Later in the novel, Joan gains a lesson on integration from her classmate Bernice, who is bullied not for her racial background, but for being the child of actors. Here, Joan recognizes her own prejudice against others and learns to overcome her prejudgment. This openness and curiosity to something new or different is extended to ethnicity in the novel. Even after they have settled in the United States for over fifteen years, her parents avoid the host culture and remain faithful to Chinese traditions in many ways.
Their Chinese practices range from preferences for Chinese newspapers 4 , 81 insistence on their children speaking Chinese at home 4 , the use of the Chinese calendar , to the continuous reliance on Chinese values in teaching their children 48 and dealing with strangers 27, Their reluctance to adopt foreign customs creates misunderstanding and tension in their daily life. The distrust of strangers almost ruins their friendship with Miss Lucy, who later plays a crucial role in introducing the Lees into the community. Acculturation strategies affect the parent-child relationship in The Star Fisher in several ways.
Secondly, the acculturative stress Joan experiences makes it difficult for her to maintain a filial attitude. The two disagree because they uphold different value systems. Donald initially feels a strong attachment towards the United States, but his view changes when he begins having strange dreams about the railroad from the perspective of a Chinese worker. Struggling against his American upbringing and the prejudice to Chinese it entails, Donald finally learns to embrace his heritage culture and acquires a newly-found loyalty to China.
As recorded in Table 5. Donald Duk displays two major strategies over the course of the novel, with a noticeable shift from an assimilation attitude to a separation approach. Initially, Donald clearly rejects his Chinese heritage. His assimilation strategy is clearly conveyed through his wish to replace his heritage culture with the host culture. However, Donald shifts from assimilation to separation once he begins dreaming about being a Chinese railroad worker in the construction of the Central Pacific Railroad.
His dreams become a recurring motif, allowing him to connect with his heritage. Donald is furious when he learns that the Chinese contribution to the railroad is omitted from American history books. As he learns about the discrimination against the Chinese in the past, Donald adopts a separation strategy and tries to evade his American school and his white best friend, Arnold In the resolution of the novel, Donald is more inclined to seek integration and reconciles with his American friend Arnold instead of rejecting all white people This shows that he is no longer ashamed of his bi-cultural background.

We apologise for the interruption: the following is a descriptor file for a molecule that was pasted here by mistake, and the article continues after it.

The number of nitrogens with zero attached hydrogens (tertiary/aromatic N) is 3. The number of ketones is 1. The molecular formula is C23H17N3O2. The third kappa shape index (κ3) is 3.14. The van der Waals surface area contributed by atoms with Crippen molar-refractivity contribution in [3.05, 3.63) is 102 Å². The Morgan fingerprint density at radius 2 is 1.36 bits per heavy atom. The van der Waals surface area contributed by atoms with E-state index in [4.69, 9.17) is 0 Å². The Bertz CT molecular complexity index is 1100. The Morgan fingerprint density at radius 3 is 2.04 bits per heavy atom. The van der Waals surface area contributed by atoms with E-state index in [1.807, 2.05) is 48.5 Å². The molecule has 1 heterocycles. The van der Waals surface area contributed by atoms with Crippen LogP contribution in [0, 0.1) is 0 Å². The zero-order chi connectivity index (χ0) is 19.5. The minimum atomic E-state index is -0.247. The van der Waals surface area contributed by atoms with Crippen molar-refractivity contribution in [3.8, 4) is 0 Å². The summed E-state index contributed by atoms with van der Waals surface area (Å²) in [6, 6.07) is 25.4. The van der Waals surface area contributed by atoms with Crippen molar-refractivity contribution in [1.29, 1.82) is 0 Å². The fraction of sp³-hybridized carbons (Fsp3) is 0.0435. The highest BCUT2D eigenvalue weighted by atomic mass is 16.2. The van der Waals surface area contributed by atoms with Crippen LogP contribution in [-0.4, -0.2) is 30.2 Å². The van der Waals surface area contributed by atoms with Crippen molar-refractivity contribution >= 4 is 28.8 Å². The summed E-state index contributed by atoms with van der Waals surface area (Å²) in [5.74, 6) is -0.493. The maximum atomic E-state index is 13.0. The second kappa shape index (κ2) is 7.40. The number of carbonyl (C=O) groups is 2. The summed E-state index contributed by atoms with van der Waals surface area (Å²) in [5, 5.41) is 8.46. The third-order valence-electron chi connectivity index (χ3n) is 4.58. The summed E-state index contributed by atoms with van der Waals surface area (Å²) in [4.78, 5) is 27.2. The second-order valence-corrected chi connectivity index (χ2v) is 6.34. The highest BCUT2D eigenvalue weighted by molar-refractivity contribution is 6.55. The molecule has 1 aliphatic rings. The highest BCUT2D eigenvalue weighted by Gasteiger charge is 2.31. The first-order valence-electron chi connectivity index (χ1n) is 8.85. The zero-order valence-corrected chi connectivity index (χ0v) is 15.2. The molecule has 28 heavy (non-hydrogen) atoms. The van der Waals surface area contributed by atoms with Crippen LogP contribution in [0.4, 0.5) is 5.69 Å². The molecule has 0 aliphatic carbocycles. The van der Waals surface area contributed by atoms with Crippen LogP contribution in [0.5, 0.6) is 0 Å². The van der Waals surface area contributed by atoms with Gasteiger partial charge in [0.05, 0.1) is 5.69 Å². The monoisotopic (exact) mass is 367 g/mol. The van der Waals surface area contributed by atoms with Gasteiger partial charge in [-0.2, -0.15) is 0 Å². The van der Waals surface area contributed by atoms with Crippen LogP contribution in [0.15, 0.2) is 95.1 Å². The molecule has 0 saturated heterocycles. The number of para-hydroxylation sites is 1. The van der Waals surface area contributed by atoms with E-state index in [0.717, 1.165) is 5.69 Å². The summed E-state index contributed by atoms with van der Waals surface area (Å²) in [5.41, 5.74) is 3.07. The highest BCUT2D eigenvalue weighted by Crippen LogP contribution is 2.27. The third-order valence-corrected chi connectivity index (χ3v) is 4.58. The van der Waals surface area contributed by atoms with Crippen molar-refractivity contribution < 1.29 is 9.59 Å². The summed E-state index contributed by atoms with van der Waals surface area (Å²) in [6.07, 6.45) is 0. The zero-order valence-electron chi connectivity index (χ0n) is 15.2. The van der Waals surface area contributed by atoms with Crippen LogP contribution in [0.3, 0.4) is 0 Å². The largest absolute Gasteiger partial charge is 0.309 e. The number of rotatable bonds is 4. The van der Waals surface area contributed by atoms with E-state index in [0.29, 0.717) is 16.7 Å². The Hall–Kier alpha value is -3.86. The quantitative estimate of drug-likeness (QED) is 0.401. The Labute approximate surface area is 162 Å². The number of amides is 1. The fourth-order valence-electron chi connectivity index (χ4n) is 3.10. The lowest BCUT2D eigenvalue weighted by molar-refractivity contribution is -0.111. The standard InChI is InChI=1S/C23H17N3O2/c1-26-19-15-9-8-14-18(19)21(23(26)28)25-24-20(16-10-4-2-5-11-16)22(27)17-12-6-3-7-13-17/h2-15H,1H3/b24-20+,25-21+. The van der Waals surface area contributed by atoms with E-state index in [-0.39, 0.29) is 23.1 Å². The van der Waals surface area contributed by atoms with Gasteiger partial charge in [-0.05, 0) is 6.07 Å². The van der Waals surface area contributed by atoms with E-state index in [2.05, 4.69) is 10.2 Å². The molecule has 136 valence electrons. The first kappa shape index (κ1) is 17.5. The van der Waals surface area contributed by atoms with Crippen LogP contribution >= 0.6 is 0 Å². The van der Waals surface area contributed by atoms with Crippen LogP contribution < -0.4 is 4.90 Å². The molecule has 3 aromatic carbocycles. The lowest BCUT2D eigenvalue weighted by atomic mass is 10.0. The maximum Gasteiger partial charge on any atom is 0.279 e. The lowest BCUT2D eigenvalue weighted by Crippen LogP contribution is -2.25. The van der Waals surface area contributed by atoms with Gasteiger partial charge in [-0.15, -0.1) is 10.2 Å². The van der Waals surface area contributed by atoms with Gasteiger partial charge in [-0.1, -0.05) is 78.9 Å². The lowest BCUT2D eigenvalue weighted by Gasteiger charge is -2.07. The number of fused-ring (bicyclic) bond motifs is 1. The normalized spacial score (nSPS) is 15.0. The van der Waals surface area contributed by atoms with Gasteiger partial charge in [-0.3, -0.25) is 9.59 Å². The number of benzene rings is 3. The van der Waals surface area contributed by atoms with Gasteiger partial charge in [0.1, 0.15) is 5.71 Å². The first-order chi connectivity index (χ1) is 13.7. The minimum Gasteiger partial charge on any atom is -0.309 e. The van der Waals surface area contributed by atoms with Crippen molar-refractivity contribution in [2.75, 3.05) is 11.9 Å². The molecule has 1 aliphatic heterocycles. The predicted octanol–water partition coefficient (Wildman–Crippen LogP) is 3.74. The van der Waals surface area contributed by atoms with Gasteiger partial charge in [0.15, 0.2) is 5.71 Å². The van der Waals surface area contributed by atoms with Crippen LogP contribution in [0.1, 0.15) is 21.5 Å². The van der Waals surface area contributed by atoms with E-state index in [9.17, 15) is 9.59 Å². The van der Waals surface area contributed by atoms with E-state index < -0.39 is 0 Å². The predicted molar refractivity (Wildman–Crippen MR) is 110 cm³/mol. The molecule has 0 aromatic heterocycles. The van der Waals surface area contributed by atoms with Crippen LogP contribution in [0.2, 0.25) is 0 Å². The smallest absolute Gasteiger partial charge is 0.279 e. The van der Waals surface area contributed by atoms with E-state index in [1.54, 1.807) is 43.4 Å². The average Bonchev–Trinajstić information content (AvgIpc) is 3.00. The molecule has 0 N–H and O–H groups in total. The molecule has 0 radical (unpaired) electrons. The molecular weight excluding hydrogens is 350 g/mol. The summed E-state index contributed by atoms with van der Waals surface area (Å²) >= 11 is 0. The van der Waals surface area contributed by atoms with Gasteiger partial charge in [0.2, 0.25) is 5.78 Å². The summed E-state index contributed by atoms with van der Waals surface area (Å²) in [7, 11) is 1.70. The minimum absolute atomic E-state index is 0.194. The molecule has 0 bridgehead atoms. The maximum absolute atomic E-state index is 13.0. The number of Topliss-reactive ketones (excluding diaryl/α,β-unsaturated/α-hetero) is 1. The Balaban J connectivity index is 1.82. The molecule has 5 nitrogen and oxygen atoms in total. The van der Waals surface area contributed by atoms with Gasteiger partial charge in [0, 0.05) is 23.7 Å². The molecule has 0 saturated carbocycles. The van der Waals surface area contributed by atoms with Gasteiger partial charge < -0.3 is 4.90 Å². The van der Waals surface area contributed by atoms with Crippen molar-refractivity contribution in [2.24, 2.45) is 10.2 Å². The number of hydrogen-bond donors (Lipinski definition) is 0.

Yet, his final choice of acculturation strategy is not explicitly stated. It is therefore logical that he displays a combination of several acculturation strategies through his actions, thoughts, behaviours, and dreams. They are fluent in English, comfortable in North American culture, yet maintain strongly connected with their Chinese traditions. She is accustomed to 86 living with people from other cultures.
And that makes them stronger than any of the American-born. In addition, King does not over-generalize racism. When Donald accuses all Americans of mistreating the Chinese, King corrects his son: King Duk distinguishes ethnicity from character, and teaches Donald to distinguish his real friend among the Americans Donald and his parents respond to acculturation with different strategies, leading to a gap that affects the parent-child dynamics in several manners.
Firstly, their strategies contribute to the lack of filial expectations in the family. Donald, who is largely assimilated to the American culture, is unaware of the duties required as a filial son. His parents, who prefer integration, are open-minded towards other cultures and do not impose Chinese values on their children. As a result, the novel has the least number of 87 indicators of filial piety among the four texts. The absence of indicators reflects that filial piety is not a value expressed strongly by the author, suggesting that heritage culture may be absent as a result of acculturation.
Secondly, misunderstandings and conflicts may occur when family members employ different acculturation strategies. At the same time, King Duk mocks his son who regards himself as an American: Conflicts arise between Donald and his father because of their varying approaches to acculturation. He pulls Donald back when the latter engages in extreme feelings of separation and teaches him to distinguish his allies among the white Furthermore, King Duk teaches Donald that as minorities, they have the responsibility to recover lost knowledge as a way of integrating and bridging the two cultures.
History is war, not sport! He encourages Donald to speak up and reorient history. Donald Duk is an example of how counterstories present alternative realities of the world as claimed by Critical Race theorists. It discloses that American historical texts do not 88 necessarily record the full picture of events.
As King Duk instructs Donald, it is crucial to revisit the Chinese participation in the transcontinental railroad in order to integrate the Chinese reality into the mainstream culture. While Mary tries her best to fit into the mainstream society, her family keeps embarrassing her with their Chinese ways.